"For someone to achieve something like that, for him to become a detective in the 1800s - in a world that is predominantly ruled by the white man - there’s got to be something different about him. So, we took inspiration from that, which is why Shing is such a complex and morally ambiguous character," Yoson reveals.
"He’s not the typical… He’s not a good guy, but he’s not a bad guy, either. He does what he thinks is best for himself and I believe that is, unfortunately, a very human quality. It was very fun to be able to bring that humanness to New Gold Mountain."
Yoson stars alongside actors Alyssa Sutherland (Vikings), Christopher James Baker (True Detective), Dan Spielman (The Code), Mabel Li (The Tailings), Leonie Whyman (Redfern Now), Sam Wang (Runaway Millionaires), Rhys Muldoon (Informer 3838), Alison Bell (The Letdown) and more. In fact, he’s joined in New Gold Mountain by more than 65 actors in speaking roles, making it one of the largest and most diverse casts to ever be assembled on the Australian screen.
"As soon as we stepped on set together and shot our first scenes, we felt like we were making something very special," he says of the revisionist western.
Shing’s outlook on the world revolves around survival, having seen his poor parents be killed when he was just a boy. His core goal in life is to escape the same fate. Travelling to Australia with his brother, Sun (Sam Wang), he worked his way up within the Chinese Brotherhood-led mining operation at Ballarat.
And while viewers watch the tensions play out through the eyes of Shing and the men around camp, they’re also introduced to a host of complex women along the way.
There’s Belle Roberts (Alyssa), who runs a local newspaper, Cheung Lei (Mabel), who has arrived to investigate the Chinese camp’s finances, and Hattie (Leonie), a young Indigenous tracker who finds herself an unlikely ally to Shing. Not to mention, the many other characters whose stories shed light on the history of this 'forgotten' period.
When we ask how it felt to lead such a significant story, Yoson has one word to sum it up.
"Woah," he says with a smile. "That’s how I felt, initially. I was very excited to play someone like Shing, who’s taken inspiration from a historical figure. I just thought it was very interesting.
"And what makes this show really different is that it’s predominantly told from a Chinese perspective, which has never been done before. I think half the dialogue of the whole show is spoken in Cantonese, which is cool."
When it comes to living out his Clint Eastwood-level, wild west movie fantasies, Yoson admits slipping into the costume was a dream come true.
"I think everyone wants to be a cowboy, right? And I got to be a Chinese cowboy!" Yoson says. "What Cappi Ireland has done with the costumes, the moment you put the outfit on and stepped on to set, it just felt like I was really in the 1800s – especially with my cowboy hat.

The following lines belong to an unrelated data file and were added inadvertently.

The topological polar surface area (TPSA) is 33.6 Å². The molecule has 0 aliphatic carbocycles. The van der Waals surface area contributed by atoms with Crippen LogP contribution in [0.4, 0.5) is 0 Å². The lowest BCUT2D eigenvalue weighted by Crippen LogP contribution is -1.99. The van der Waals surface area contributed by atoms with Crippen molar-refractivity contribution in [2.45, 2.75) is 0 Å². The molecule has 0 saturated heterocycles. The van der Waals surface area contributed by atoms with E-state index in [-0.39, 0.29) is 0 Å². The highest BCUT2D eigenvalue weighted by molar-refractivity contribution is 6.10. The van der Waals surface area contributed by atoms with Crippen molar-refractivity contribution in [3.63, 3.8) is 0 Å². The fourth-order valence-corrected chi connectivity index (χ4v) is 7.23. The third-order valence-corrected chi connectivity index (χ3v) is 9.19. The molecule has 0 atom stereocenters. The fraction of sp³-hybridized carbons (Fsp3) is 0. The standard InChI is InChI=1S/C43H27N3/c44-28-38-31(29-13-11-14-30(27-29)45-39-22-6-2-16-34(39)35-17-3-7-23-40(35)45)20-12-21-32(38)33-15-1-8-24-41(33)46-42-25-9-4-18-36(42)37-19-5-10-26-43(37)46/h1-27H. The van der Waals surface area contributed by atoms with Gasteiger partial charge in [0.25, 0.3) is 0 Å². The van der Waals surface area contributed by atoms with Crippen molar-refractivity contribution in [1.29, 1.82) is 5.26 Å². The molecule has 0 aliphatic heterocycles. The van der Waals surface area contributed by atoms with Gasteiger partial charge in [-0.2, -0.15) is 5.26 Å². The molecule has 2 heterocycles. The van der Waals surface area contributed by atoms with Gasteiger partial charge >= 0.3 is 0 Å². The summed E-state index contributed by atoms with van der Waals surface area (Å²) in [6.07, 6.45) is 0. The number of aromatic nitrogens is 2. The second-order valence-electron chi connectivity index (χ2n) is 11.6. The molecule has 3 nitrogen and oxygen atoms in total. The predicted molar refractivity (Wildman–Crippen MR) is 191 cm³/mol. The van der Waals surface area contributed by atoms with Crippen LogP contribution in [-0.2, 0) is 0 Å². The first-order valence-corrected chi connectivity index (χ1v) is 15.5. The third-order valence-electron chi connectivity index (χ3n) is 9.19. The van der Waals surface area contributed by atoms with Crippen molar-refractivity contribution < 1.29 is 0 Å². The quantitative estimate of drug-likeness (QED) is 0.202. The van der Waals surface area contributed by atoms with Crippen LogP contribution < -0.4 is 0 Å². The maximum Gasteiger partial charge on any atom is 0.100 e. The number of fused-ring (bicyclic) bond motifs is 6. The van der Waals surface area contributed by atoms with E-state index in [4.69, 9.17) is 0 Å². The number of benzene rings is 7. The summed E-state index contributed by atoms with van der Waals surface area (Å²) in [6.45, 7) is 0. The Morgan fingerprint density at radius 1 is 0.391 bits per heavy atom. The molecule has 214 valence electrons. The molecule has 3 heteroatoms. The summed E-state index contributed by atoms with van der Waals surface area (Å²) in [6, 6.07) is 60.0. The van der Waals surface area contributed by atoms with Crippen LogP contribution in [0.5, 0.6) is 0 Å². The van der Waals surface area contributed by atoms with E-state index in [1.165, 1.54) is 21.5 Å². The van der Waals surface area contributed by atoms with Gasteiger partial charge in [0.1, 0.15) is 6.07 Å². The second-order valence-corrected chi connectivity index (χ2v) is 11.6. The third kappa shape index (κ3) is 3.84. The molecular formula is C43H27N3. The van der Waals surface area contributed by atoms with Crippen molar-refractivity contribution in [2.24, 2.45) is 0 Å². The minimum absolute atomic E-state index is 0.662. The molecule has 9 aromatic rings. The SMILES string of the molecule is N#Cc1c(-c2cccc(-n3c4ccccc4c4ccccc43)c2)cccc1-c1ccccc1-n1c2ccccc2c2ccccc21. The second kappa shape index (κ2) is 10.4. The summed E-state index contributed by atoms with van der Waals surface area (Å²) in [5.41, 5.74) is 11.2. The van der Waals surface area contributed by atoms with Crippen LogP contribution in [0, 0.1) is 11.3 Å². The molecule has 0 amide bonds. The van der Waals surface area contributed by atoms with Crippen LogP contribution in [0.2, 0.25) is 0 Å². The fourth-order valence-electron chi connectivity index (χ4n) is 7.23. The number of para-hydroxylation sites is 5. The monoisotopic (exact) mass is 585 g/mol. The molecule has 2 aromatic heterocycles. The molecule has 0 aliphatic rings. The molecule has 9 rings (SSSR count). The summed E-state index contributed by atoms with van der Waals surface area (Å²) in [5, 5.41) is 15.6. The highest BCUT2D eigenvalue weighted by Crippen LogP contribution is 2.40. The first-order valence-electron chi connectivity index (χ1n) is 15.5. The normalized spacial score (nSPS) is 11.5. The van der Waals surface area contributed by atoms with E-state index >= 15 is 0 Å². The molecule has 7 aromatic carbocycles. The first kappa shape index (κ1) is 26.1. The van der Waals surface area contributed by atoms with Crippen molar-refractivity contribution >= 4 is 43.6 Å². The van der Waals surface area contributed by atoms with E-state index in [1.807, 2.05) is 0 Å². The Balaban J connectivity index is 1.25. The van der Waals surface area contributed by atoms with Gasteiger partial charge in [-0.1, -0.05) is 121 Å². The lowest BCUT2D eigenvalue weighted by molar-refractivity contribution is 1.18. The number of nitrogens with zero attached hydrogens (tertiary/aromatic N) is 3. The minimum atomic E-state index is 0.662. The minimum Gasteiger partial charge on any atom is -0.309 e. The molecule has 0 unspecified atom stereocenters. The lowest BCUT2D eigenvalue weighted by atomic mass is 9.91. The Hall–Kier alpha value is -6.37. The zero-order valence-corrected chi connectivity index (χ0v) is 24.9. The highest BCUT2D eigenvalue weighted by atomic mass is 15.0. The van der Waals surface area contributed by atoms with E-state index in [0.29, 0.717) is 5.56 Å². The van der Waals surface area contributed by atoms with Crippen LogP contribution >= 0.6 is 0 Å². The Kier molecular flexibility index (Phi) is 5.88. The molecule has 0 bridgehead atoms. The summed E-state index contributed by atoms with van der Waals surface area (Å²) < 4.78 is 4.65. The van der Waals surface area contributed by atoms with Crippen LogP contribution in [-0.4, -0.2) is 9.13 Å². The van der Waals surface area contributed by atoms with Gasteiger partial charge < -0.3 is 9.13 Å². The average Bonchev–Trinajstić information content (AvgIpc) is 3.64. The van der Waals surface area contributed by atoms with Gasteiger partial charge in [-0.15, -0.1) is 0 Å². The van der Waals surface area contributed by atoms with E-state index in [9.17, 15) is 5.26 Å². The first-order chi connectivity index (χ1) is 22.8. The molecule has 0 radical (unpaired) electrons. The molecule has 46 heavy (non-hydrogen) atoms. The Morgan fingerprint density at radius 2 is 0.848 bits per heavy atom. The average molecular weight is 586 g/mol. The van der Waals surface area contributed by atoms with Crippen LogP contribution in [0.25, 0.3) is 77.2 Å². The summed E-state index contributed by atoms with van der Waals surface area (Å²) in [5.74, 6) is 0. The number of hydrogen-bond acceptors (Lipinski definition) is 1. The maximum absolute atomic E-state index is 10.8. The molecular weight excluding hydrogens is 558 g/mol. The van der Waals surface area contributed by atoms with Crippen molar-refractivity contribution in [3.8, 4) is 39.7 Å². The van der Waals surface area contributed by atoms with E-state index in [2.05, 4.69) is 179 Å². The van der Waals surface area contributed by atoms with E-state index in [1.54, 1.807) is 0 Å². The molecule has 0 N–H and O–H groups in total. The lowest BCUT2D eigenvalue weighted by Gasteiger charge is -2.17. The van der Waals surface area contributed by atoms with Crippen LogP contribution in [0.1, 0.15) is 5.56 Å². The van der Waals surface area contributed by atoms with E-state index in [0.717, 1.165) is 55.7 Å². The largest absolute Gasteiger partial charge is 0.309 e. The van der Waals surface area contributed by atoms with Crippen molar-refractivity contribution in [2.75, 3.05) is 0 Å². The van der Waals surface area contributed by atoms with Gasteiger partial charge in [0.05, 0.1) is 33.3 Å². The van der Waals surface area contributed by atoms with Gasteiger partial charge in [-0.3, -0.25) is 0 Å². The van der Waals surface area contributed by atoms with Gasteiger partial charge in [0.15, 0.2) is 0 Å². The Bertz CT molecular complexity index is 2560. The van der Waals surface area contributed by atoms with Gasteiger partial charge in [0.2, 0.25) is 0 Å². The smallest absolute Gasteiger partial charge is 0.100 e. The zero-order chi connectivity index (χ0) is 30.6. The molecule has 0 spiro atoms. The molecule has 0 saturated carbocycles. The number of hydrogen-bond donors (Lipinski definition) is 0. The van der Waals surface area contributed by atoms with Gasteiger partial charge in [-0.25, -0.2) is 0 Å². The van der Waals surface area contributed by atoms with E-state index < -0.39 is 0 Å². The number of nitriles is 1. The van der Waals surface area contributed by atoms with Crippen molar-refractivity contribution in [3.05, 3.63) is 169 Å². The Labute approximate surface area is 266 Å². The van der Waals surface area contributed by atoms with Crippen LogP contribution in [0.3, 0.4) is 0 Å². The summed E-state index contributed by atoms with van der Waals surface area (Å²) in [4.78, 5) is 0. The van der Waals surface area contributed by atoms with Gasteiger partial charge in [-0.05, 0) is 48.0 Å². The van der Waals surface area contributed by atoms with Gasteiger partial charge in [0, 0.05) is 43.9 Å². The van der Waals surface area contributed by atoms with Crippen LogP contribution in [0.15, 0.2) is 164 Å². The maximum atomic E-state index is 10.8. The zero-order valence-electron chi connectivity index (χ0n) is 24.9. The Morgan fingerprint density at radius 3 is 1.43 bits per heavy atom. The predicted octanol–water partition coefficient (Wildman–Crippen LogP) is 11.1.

"There’s something about it, and me being the head man, that is just such a cool vibe and it really slipped me into the character of Shing."
It's not the first time the actor has experienced the thrill of dressing up big for a period piece, with roles in New Zealand drama The Luminaries and, of course, his part in Mulan.
His role as the romantic lead in the latter cemented his place as a teen crush for Disney fans around the world. Yoson's character Chen Honghui even managed to live up to the hype of the animated, yet iconic, Li Shang. When we ask if he's come to terms with his 'heartthrob' status just yet, he has a chuckle before responding.
"Oh my goodness, well, thank you. It still feels weird to be called a heartthrob," he says. "For anyone that knows me, I’m just me. I’m just Yoson. And to my friends, I’m not really a heartthrob. But I’m very flattered by it."
Recently joking about the attention on Instagram, he wrote that there would be 'multiple shirtless scenes' in the new western drama.
"But, as I also say on my Instagram, please keep your expectations low – just for the shirtless scenes! For the show, keep them high," he tell us.
Expectations of the show should certainly be kept high, with the gripping drama bound to keep viewers on the edges of their seats until the final moments.
"There are a lot of twists and turns and I mean, all I can say is expect the unexpected," Yoson tells us. "Because you think it’s going to go one way and it doesn’t.
"And you know, we can’t have that unexpectedness in any sort of story, without the humanness of our characters. That’s what I love about the world that they've created, the whole team that have written our scripts. There’s a lot of depth and multi-dimensionality to all of our characters."
With friction, drama and previously untold stories of the role Chinese immigrants played in 1800s Australia, the story isn't just captivating. It's deeply important.
"First and foremost, I want everyone to be entertained, because it’s a very entertaining show," Yoson says. "But the second aspect is that I hope this show spreads awareness and a level of education, that the Chinese have been in Australia since the 1800s. We’ve been here – we’re not just recent immigrants from the 80s or 90s, like some people seem to think.
"The very early foundation of Australia and New Zealand, the Chinese played a really big role in that. And I feel that needs to be recognised."
New Gold Mountain airs over two big weeks, premiering Wednesday 13 October at 9.30pm and continuing on Thursday 14 October, Wednesday 20 October, and Thursday 21 October at 9.30pm on SBS and SBS On Demand.